TB drug resistance can be overcome with a comprehensive, multi-pronged strategy: The Union
Some 440,000 cases of multidrug-resistant tuberculosis (MDR-TB) are identified each year, causing at least 150,000 deaths from a disease that should be curable. Extensively drug-resistant TB (XDR-TB), which has an even higher fatality rate, has now been reported in 69 countries. "Drug-resistant TB is the end result of a number of different failures, each of which, on its own, is solvable with existing tools. To address all of the issues and stop the spread of this disease requires a comprehensive, multi-pronged strategy, such as The Union has developed", says Dr Nils E Billo, Executive Director of the International Union Against Tuberculosis and Lung Disease (The Union).
The rising incidence of antimicrobial resistance will be the focus of this year's World Health Day, marked on Thursday, 7 April. The World Health Organization selected this theme to highlight the fact that many essential medicines are at risk of losing their effectiveness, due to inappropriate use, poor monitoring and other practices that jeopardise global advances against infectious disease. Tuberculosis is among the most dangerous diseases affected by this trend, according to The Union, which supports the WHO's emphasis on the problem.
When TB is misdiagnosed or the treatment is poorly managed, the doors open to drug resistance. Consequently training for people at every level of the health care system is central to The Union's approach. Each year courses are offered in high TB burden areas of Africa, Asia, Europe, Latin America and the Middle East designed to train clinicians and other health care workers about MDR-TB. The goal is for them not only to understand how to diagnose and treat the disease, but also how to put into place the practices that can prevent it from developing, such as improved infection control procedures and effective management of drug supplies.
Patients who do not correctly take the medicines required to complete their TB treatment are at high risk for developing drug-resistant tuberculosis and passing on these new strains of the disease to others. Strong programmes for case detection, diagnosis and patient monitoring are all critical to avoid this scenario. At the request of national tuberculosis programmes (NTPs), The Union's MDR-TB experts are helping them review plans, procedures, policies and systems and making suggestions for improvement. In recognition of the pivotal role of laboratories in diagnosing and monitoring drug-resistant strains of the disease, The Union has also helped develop an international network of TB reference laboratories.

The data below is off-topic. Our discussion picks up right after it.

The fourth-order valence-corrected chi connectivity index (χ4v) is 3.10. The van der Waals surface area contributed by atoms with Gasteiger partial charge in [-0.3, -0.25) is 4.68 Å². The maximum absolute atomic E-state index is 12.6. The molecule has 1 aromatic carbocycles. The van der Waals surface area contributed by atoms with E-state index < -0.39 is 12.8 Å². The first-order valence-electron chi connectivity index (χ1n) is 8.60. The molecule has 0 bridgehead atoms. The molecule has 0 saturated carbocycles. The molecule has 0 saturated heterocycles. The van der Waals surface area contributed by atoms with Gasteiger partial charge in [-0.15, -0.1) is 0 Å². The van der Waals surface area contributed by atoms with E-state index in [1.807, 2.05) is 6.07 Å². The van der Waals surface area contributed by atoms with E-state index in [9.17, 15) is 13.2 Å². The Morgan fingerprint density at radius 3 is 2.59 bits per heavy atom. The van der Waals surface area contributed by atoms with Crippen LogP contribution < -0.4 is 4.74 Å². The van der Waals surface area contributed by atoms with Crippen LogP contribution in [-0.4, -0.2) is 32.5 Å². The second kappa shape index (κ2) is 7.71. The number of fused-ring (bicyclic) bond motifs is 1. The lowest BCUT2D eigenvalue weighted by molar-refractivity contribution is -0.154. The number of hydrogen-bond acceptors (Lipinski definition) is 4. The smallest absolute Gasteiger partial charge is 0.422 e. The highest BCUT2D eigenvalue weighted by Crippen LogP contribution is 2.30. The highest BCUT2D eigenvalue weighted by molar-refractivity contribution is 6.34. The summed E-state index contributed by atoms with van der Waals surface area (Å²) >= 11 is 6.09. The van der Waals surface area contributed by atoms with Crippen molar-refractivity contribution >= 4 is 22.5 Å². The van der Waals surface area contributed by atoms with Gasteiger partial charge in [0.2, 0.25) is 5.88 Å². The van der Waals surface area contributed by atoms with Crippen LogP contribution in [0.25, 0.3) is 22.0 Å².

Use of poor quality medicines and drug shortages are also leading causes of drug-resistant TB. If the quality of first-line TB drugs is not assured - or the supply is not adequate to meet the needs of those in treatment - patients will not be cured and may develop MDR-TB. They will then require treatment with the more expensive second-line drugs (SLD). The Union is regularly part of all discussions concerning TB medicines at the international level, and published a joint report with Médecins sans Frontières (MSF) on DR-TB medicines last month. The Union also works closely with NTPs to support them in the implementation of best practices for ordering, storing and distributing medicines, as well as to assure the quality of the medicines selected for national procurement and to monitor their quality.
Treating drug-resistant TB is much more expensive and can take up to two years - creating a strain on both patients and health systems. Through its operational research and clinical trials programmes, The Union continually seeks new solutions to issues of prevention, treatment and control. The STREAM study, part of the USAID-funded TREAT TB Initiative, will soon begin enrolling patients in an international clinical trial of a nine-month treatment regimen for MDR-TB that has been very successful in a smaller study. This new regimen holds the potential to revolutionise treatment for the disease.
"New miracle tools from faster diagnostic tests to TB vaccines are being sought", says Dr Billo, "and they may eventually address the issue of MDR-TB. But, in the meantime, it is absolutely essential to provide adequate funding for the well-trained staff, fully equipped health-care facilities and laboratories and quality-assured medicines that will allow us to take care of the patients who are sick today. These people can't wait for tomorrow's cures - and there is no reason they should have to." (CNS)
(The author is a World Health Organization (WHO) Director-General’s WNTD Awardee 2008 and writes extensively on health and development through Citizen News Service (CNS). Email: firstname.lastname@example.org, website: www.citizen-news.org )